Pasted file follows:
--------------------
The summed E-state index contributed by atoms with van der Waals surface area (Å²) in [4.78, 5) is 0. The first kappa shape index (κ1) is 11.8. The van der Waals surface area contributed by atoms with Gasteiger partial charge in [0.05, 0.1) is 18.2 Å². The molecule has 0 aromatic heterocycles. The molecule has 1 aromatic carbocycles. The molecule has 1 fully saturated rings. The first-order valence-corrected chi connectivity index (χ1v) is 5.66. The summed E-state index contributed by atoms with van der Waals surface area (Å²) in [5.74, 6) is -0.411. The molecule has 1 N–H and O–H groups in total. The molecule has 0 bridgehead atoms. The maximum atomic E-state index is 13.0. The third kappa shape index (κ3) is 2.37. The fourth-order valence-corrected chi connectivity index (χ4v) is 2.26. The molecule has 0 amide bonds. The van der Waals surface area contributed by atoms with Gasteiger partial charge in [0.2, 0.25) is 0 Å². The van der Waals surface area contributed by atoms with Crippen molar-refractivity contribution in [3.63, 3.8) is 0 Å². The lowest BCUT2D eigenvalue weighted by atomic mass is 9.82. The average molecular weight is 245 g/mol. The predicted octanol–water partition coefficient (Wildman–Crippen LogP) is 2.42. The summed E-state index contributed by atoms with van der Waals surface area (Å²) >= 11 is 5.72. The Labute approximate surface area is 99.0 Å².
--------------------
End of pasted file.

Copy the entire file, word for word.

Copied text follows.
The summed E-state index contributed by atoms with van der Waals surface area (Å²) in [4.78, 5) is 0. The first kappa shape index (κ1) is 11.8. The van der Waals surface area contributed by atoms with Gasteiger partial charge in [0.05, 0.1) is 18.2 Å². The molecule has 0 aromatic heterocycles. The molecule has 1 aromatic carbocycles. The molecule has 1 fully saturated rings. The first-order valence-corrected chi connectivity index (χ1v) is 5.66. The summed E-state index contributed by atoms with van der Waals surface area (Å²) in [5.74, 6) is -0.411. The molecule has 1 N–H and O–H groups in total. The molecule has 0 bridgehead atoms. The maximum atomic E-state index is 13.0. The third kappa shape index (κ3) is 2.37. The fourth-order valence-corrected chi connectivity index (χ4v) is 2.26. The molecule has 0 amide bonds. The van der Waals surface area contributed by atoms with Gasteiger partial charge in [0.2, 0.25) is 0 Å². The van der Waals surface area contributed by atoms with Crippen molar-refractivity contribution in [3.63, 3.8) is 0 Å². The lowest BCUT2D eigenvalue weighted by atomic mass is 9.82. The average molecular weight is 245 g/mol. The predicted octanol–water partition coefficient (Wildman–Crippen LogP) is 2.42. The summed E-state index contributed by atoms with van der Waals surface area (Å²) >= 11 is 5.72. The Labute approximate surface area is 99.0 Å².